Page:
Consider Unintended Consequences: Andy Morrison, chief of the Gender and Diversity Division at the Inter-American Development Bank (IDB), outlined the IDB’s unique approach of analyzing and mitigating potential adverse impacts of projects on gender equality. The IDB identifies “five areas in which unintended impacts are most likely to show up…things like rural roads projects where there’s high risk of sex trafficking.” Out of a total of 277 recent projects, Andy explained that 41 were found to have potential negative impacts, and for a subset of these projects, the Gender and Diversity Division worked with project teams on mitigation measures.
Change Mindsets with Evidence: Nick York emphasized the importance of continuing to build the evidence base tying gender equality to development progress and economic growth, in order to shift mindsets. He asserted that this increased evidence will persuade MDB staff members of gender equality’s importance—more so than making procedures mandatory without explaining their underlying rationale.
- Revisit Procurement Policies: Tracy Betts, division chief on Strategy Monitoring at the IDB, suggested reexamining the MDBs’ procurement policies, and restructuring them to make procurement another force for promoting gender equality. If points were awarded to firms led by women, just as they sometimes are for in-country firms, the procurement process in addition to gender-focused MDB projects could work to economically empower women.
Focus on the Gaps: Caren Grown, senior director for Gender at the World Bank, explained the importance of using the right terminology, because just referring to “gender mainstreaming” has a tendency to obscure. Instead, through the World Bank’s new gender strategy, she explained that the discussion will become more tailored; team leaders will need to identify gaps that exist between men and women relevant to their projects—and work towards closing those specific gaps. Monitoring and evaluation will then be focused on how well the identified gaps were closed.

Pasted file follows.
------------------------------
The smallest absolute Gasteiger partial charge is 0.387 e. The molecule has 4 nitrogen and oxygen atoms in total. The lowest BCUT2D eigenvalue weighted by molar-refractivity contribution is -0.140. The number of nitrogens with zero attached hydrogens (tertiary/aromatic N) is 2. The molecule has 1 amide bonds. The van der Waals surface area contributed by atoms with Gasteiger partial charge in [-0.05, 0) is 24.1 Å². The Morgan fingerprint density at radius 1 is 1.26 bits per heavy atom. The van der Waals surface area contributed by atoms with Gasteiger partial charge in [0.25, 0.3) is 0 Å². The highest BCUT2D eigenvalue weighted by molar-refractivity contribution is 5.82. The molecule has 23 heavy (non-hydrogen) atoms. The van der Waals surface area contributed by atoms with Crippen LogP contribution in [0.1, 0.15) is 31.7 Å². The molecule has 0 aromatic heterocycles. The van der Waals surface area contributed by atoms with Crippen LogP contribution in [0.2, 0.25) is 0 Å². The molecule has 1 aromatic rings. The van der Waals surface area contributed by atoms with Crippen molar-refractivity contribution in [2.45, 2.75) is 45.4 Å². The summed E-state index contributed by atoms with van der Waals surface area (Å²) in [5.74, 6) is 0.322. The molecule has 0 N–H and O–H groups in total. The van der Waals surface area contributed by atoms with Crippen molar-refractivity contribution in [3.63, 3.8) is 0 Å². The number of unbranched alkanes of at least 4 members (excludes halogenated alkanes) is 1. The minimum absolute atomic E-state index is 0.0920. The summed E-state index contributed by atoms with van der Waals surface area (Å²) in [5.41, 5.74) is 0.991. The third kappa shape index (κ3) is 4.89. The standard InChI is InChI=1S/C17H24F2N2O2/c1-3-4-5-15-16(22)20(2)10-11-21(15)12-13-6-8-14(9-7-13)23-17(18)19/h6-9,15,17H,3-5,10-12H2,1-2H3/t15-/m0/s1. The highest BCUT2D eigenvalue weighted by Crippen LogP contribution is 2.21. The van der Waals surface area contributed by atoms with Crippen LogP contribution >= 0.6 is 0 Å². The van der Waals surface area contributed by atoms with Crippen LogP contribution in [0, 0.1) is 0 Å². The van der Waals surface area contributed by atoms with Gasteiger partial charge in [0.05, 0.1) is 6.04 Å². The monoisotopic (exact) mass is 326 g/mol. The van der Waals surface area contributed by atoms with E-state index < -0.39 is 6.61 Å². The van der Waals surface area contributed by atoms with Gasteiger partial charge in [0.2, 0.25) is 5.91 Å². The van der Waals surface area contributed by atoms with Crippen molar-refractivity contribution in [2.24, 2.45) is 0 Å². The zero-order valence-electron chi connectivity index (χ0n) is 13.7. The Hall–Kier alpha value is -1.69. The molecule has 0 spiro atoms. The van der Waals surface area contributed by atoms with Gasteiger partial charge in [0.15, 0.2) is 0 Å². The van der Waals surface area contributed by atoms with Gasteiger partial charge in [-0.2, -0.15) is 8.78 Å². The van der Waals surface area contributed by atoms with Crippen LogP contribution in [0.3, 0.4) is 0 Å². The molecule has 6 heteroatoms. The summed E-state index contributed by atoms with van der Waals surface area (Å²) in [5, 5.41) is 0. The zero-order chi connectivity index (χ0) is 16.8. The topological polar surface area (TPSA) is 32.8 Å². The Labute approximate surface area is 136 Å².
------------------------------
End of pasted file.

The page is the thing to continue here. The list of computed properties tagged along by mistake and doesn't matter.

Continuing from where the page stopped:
Improve Feedback Loops: Basil Jones, advisor to the Special Envoy on Gender and vice president at the African Development Bank (AfDB), pointed to the need for improved feedback loops, so that research findings and “lessons learned” not only accumulate, but are also translated into tangible changes in project designs, instead of project implementers going back to square one.
- Combine Carrots with Sticks: Sonomi Tanaka, technical advisor for Gender Equity at the Asian Development Bank (ADB), explained the ADB’s preferred “naming and shaming” approach, using its corporate scorecard to make lack of attention to gender equality a reputational risk.
From carrots to sticks, increases in women’s leadership to effective incentives, more research to more resources, it’s clear that there are a wide range of options as the MDBs continue to place a focus on gender equality and determine what works best to improve gender-related outcomes. At CGD, and for others working outside of MDB contexts, it’s also our responsibility to continue to propose innovative ways forward, build the evidence base for what works, and hold the MDBs accountable from the outside to sustain their increased focus on gender equality.
CGD blog posts reflect the views of the authors, drawing on prior research and experience in their areas of expertise. CGD is a nonpartisan, independent organization and does not take institutional positions.